Hi David. Thanks for writing. Wow. It sounds like you’re dealing with a lot. I don’t have a black and white, set-in-stone answer for you on the “did my boyfriend no longer matter” question. Mostly because the question is worded from one person’s perspective… the boyfriend. The guy I was with at the time (my college boyfriend) would probably say that he no longer mattered and that when I ended it, he was hurt and I was cold.

    The truth (FOR ME) at that time was I had no tools to work with. I was so upside-down with my life and my own perspectives and my own eating disorder that I don’t think I could have been with anyone. And I kind of remember that I didn’t really care. I had no energy. That’s the nature of addiction and recovery. A necessary amount of time has to pass where you get to be 100% selfish, and I just let go of anyone who couldn’t understand that. I’m not sure, but I think lots of people would agree with that perspective of going through healing work. What I would have wanted from him was if he could have left me alone. I mean…really alone. And loved me from there. That would’ve helped so much more than anything else. (Of course, he was only 23 at the time. so I don’t think he had the tools either!)

    I certainly understand that you are sad. That’s only natural and normal. The only thing that you have control over in any situation is you. (and that sucks I know) So, without knowing you at all, and at the risk of offering WAY too much information, I’d encourage you to let yourself be sad without having to fix her. Learn from this cuz that’s all we CAN do in any tough situation. (I also recommend Eckhart Tolle’s book A New Earth. I don’t know why. But that’s just what came to me as I was writing this.)

    Thanks for your courage in writing. And in reaching out. Your website has beautiful pieces! I love it.

  • David Rosberg

    Aloha,, my wife is being treated for bulimia of 12 years in Virginia, I live in Hawaii, and when I talk to her, I feel like I lost her totally , she seems disinterested in me. she has been treated for six weeks , she says leave me alone and watch. I know this is not about me , but am sad that I am losing her, I have read about bulimia recovery where they leave there past totally behind them. I wanted to get your feeling about when you were recovering , if your boyfriend no longer mattered . thank you. David Rosberg I enjoyd reading your blog, your a great example for a person being treated.

  • christine

    Alex, Thanks for the thoughts.. You’re so right on! It’s easy to forget all that though, huh?

    Delmar… yep. Lots of work. As we both know, friend! =]

    Kelsey, I’m glad to hear from you again. (Did you read the note that someone else wrote back to you in the Wrecking your Potential post? It’s encouraging…you might want to go there! In the meantime, it sounds like you’re going through growing pains and transition. I think you’ll really start getting into the swing of it. And if not, if you decide it’s not the right thing… well, I’ll write a blog on changing your mind!

  • Kelsey

    Thanks for this post Christine! I’ve only been back to school for two weeks and, to be honest, it’s even harder than I thought it would be. It’s wonderfully stimulating, and nice to be asked to think in a non-“what now, Mommy?” kind of way. Then I sat down to write a paper and someone may as well have asked me to make a cheesecake underwater. I used to be really good at this stuff. Now a lot of what is in my head are theme songs from PBS children’s shows.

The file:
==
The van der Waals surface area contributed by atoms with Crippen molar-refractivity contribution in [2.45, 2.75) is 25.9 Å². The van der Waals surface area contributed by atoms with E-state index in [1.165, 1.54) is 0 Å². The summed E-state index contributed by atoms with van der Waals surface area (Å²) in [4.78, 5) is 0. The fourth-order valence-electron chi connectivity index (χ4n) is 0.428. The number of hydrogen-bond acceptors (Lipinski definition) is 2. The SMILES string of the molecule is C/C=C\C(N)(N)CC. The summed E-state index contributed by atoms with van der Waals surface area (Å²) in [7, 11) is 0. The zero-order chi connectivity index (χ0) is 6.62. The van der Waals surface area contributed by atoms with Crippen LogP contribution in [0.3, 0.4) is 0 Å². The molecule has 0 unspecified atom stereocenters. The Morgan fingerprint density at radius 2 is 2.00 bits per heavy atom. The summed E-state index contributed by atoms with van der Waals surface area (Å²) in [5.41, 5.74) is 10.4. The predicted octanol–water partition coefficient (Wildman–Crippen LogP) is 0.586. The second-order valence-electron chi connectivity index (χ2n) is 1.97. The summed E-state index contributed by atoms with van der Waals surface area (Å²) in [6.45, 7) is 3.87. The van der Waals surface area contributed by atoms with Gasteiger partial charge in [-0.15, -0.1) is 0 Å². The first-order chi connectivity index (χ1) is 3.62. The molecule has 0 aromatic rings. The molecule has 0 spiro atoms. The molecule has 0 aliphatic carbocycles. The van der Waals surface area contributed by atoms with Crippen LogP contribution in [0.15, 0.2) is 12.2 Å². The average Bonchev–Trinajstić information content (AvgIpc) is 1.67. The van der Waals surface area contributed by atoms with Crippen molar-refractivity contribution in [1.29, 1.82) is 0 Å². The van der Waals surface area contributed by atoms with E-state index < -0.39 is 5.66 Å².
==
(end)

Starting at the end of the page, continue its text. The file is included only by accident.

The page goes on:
I love the positive energy of your blog. It’s nice to have permission to have a bad, unproductive, self-doubting day, and then let go of it.

  • Delmar

    Thank heavens you focused on the PERSISTENCE required to work through bad days. Isolating and identifying those triggers is very important. Too many people see a self-help book or program as a sort of talisman: instead, it requires so much more work than that, eh?

  • Alex Meyer

    Great article Christine! To not beat yourself up about any setbacks along the way to a better self is SOO important. A setback you can deal with, but letting the setback flourish into negative thoughts about your capabilities and your worth will just activate the warp-drive towards your old and unproductive patterns.. Breaking old patterns is HARD and you should take the challenge very seriously, so if you have a bad day/week/month it does not matter one bit, the only thing that matters is that you do not give up and loose focus on what is important.

  • christine

    Hi Lyman, Thanks. I’m glad it helped. I’m lucky I have friends who remind me of these things when I’m going through it. Congrats on your carnival doing so well! (I was actually going to send this one in for the next one…) =]

  • Lyman Reed

    Awesome article… and exactly what I’ve been going through these past few days. We would never expect a 110 pound guy who has never worked out to suddenly look like Arnold Schwarzenegger after working out for a week, so why do we expect ourselves to become perfect at managing our thoughts and emotions after reading a few books or blogs? Thanks Christine!

  • christine

    Thanks Kathy! Yes, I think what you said about depression is so right. The downward spiral often begins with that highly critical part of us that says it’s not okay to be where we are. I find that if I can take that spin off (remove the top critical layer) and just be with the “bad stuff,” then usually the bad stuff has permission to move on out. (though sometimes it takes a little longer than you want it to!)

  • Kathy

    I’ve already emailed this one to several friends. I love the way you are able to put all this down in a way that gets right to the meat of it…in a way we can all relate to somehow. I find that the books don’t mean as much until you actually put them into practice….and your list is a great way to start. Particularly the last point – we are our own worst critic always and that by itself can get you back feeding that downward spiral to depression. I’d add that it’s important at these times to also spend time with those who provide a gentle, positive energy – by their very presence you draw strength and slowly can build back your own energy. Often they don’t need to say a word – they just are.